The international law of sovereign immunity derives from state practice embodied in national judicial decisions and legislation. Although some U.S. Supreme Court decisions refer to this body of law using terms like "grace and comity," the customary international law of sovereign immunity is law, which national courts should consider when arriving at immunity decisions. While it would be possible for a widely followed international treaty to work changes in customary international law, the UN Convention on Jurisdictional Immunities of States and Their Property has not done so yet. National legislation such as the U.S. Foreign Sovereign Immunities Act can precipitate changes in the international law of sovereign immunity, as can innovative lawsuits prompting national courts to reexamine theories of immunity. The International Court of Justice should refrain from interfering with the ability of national institutions to provide remedies for wrongful conduct of the type involved in Germany's suit against Italy.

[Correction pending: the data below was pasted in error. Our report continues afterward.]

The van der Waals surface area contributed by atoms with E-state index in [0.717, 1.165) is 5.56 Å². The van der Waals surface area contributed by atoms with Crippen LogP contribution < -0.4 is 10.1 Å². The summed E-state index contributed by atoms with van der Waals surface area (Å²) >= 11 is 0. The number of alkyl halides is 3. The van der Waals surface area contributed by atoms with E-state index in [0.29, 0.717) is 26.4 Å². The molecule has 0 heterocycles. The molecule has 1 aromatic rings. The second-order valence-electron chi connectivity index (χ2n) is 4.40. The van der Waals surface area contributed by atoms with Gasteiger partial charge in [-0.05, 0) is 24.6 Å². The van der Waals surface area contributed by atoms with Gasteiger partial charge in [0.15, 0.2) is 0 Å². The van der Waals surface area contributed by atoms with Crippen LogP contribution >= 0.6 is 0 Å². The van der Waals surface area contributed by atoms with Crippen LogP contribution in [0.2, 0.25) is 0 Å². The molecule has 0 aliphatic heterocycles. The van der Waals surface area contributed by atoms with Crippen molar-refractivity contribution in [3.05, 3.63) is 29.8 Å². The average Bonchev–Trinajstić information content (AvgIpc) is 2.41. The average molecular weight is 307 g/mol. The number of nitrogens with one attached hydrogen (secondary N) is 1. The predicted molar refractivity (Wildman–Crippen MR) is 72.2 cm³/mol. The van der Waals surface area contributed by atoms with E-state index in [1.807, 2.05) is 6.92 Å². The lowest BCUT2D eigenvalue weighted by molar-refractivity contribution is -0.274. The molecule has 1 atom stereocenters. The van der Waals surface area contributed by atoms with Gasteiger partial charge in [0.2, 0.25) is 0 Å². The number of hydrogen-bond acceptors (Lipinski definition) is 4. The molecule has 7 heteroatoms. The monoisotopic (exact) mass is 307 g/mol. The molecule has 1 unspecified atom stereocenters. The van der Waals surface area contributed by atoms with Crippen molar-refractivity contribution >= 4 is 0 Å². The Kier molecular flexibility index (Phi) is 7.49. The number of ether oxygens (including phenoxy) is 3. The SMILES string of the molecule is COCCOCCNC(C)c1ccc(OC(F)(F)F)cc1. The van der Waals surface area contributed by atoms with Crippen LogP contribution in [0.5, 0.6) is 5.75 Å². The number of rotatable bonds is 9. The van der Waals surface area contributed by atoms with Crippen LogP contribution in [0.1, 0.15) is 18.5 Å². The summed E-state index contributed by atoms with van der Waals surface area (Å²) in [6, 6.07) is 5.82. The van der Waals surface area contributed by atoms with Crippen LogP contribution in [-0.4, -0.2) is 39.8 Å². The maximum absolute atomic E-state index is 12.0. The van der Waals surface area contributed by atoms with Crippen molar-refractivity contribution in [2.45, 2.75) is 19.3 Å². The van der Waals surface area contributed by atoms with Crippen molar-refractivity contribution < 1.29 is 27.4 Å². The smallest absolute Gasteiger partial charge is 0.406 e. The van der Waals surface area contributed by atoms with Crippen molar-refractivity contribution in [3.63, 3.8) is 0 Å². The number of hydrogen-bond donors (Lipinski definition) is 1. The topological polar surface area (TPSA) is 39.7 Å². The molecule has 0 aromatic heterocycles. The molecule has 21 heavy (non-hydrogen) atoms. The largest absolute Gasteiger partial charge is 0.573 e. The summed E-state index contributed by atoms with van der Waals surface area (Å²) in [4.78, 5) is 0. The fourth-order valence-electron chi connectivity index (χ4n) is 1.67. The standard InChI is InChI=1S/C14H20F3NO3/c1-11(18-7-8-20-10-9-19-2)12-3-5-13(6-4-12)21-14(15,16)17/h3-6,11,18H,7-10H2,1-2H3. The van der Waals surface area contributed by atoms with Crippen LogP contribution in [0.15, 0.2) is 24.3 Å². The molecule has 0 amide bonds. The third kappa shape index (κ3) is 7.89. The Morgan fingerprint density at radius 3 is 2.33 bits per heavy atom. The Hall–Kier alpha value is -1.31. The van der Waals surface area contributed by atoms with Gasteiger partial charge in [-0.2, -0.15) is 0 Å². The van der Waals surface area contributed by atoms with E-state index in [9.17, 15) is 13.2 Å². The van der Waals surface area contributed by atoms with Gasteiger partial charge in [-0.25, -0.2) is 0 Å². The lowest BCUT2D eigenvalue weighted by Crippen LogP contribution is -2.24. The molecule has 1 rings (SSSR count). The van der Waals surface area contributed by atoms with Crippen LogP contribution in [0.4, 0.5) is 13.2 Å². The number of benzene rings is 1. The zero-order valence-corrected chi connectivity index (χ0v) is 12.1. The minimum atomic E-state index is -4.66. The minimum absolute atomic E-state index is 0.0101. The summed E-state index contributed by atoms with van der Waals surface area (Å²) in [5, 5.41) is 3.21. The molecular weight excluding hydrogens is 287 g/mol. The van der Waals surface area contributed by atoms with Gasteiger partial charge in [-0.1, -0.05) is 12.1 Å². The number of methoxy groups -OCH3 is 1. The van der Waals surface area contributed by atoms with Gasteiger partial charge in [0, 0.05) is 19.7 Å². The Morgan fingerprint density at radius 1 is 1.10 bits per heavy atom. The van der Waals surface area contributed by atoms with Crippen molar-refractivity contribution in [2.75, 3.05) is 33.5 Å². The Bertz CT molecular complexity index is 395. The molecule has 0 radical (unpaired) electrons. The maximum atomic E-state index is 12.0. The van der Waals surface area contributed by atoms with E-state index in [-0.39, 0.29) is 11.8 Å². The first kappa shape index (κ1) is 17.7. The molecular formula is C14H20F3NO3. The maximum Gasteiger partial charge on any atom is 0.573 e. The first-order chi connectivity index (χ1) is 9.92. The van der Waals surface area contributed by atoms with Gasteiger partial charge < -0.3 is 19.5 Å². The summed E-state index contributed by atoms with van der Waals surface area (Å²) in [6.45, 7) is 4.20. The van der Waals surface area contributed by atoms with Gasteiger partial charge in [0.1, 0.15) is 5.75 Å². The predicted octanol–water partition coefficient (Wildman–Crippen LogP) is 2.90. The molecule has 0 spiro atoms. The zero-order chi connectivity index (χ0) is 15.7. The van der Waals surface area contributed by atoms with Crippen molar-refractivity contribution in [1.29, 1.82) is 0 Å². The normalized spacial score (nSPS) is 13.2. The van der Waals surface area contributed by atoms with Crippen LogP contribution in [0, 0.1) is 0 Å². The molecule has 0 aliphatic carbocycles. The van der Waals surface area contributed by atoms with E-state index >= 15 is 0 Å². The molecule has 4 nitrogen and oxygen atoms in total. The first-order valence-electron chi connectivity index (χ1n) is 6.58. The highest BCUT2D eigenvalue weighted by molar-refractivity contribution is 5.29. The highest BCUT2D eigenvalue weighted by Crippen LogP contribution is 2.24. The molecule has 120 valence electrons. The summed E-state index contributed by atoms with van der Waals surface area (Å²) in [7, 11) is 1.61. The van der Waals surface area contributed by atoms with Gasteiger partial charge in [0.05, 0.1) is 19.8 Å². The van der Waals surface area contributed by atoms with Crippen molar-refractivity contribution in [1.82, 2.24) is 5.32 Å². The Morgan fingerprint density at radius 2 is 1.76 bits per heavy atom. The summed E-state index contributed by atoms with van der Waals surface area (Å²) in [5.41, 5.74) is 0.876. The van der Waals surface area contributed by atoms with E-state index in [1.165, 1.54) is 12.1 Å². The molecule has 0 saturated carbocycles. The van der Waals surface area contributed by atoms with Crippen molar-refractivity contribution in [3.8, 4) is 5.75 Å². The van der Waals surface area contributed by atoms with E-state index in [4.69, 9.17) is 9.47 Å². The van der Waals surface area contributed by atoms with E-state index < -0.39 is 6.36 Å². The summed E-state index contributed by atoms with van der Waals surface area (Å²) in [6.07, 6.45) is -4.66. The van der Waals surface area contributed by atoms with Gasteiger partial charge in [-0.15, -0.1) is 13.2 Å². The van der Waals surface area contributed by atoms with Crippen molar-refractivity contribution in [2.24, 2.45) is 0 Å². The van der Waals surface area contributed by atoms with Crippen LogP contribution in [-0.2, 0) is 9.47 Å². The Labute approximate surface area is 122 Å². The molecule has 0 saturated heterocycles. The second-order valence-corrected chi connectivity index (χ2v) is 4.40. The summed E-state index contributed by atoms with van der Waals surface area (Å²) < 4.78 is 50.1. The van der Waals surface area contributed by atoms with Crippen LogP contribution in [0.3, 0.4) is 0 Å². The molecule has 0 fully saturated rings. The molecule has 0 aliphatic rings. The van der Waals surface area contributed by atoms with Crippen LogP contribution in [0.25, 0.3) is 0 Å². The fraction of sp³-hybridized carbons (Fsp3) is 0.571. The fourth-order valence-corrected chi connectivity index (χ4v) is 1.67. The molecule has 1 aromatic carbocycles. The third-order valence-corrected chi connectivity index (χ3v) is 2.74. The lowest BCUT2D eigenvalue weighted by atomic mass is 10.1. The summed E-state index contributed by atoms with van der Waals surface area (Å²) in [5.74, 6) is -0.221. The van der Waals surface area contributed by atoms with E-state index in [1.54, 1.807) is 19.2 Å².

Lori F. Damrosch,
Changing the International Law of Sovereign Immunity Through National Decisions,
44 Vanderbilt Law Review
Available at: https://scholarship.law.vanderbilt.edu/vjtl/vol44/iss5/2